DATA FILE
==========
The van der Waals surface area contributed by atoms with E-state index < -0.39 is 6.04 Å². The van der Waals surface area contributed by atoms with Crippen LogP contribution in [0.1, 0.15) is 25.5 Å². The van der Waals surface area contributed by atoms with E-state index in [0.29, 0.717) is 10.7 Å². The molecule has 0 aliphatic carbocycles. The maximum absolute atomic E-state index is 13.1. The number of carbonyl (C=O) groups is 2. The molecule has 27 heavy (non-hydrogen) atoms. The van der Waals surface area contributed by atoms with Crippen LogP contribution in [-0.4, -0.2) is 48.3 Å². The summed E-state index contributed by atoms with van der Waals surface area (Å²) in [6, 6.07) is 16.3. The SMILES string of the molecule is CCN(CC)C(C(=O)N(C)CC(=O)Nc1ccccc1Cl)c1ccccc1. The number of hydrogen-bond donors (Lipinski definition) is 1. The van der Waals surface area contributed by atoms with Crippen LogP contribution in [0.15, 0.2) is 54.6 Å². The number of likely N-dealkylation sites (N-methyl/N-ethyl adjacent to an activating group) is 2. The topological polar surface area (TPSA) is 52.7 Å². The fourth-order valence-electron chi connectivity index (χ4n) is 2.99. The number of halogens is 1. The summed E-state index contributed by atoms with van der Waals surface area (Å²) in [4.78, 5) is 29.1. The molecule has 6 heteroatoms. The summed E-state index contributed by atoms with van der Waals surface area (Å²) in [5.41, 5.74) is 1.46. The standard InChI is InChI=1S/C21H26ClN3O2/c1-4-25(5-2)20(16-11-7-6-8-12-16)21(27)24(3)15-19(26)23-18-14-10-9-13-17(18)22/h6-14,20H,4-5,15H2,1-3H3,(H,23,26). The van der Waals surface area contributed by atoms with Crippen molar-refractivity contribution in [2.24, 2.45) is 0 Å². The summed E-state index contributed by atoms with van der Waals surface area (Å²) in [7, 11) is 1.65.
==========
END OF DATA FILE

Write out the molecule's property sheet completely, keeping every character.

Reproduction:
The van der Waals surface area contributed by atoms with E-state index < -0.39 is 6.04 Å². The van der Waals surface area contributed by atoms with Crippen LogP contribution in [0.1, 0.15) is 25.5 Å². The van der Waals surface area contributed by atoms with E-state index in [0.29, 0.717) is 10.7 Å². The molecule has 0 aliphatic carbocycles. The maximum absolute atomic E-state index is 13.1. The number of carbonyl (C=O) groups is 2. The molecule has 27 heavy (non-hydrogen) atoms. The van der Waals surface area contributed by atoms with Crippen LogP contribution in [-0.4, -0.2) is 48.3 Å². The summed E-state index contributed by atoms with van der Waals surface area (Å²) in [6, 6.07) is 16.3. The SMILES string of the molecule is CCN(CC)C(C(=O)N(C)CC(=O)Nc1ccccc1Cl)c1ccccc1. The number of hydrogen-bond donors (Lipinski definition) is 1. The van der Waals surface area contributed by atoms with Crippen LogP contribution in [0.15, 0.2) is 54.6 Å². The number of likely N-dealkylation sites (N-methyl/N-ethyl adjacent to an activating group) is 2. The topological polar surface area (TPSA) is 52.7 Å². The fourth-order valence-electron chi connectivity index (χ4n) is 2.99. The number of halogens is 1. The summed E-state index contributed by atoms with van der Waals surface area (Å²) in [4.78, 5) is 29.1. The molecule has 6 heteroatoms. The summed E-state index contributed by atoms with van der Waals surface area (Å²) in [5.41, 5.74) is 1.46. The standard InChI is InChI=1S/C21H26ClN3O2/c1-4-25(5-2)20(16-11-7-6-8-12-16)21(27)24(3)15-19(26)23-18-14-10-9-13-17(18)22/h6-14,20H,4-5,15H2,1-3H3,(H,23,26). The van der Waals surface area contributed by atoms with Crippen molar-refractivity contribution in [2.24, 2.45) is 0 Å². The summed E-state index contributed by atoms with van der Waals surface area (Å²) in [7, 11) is 1.65.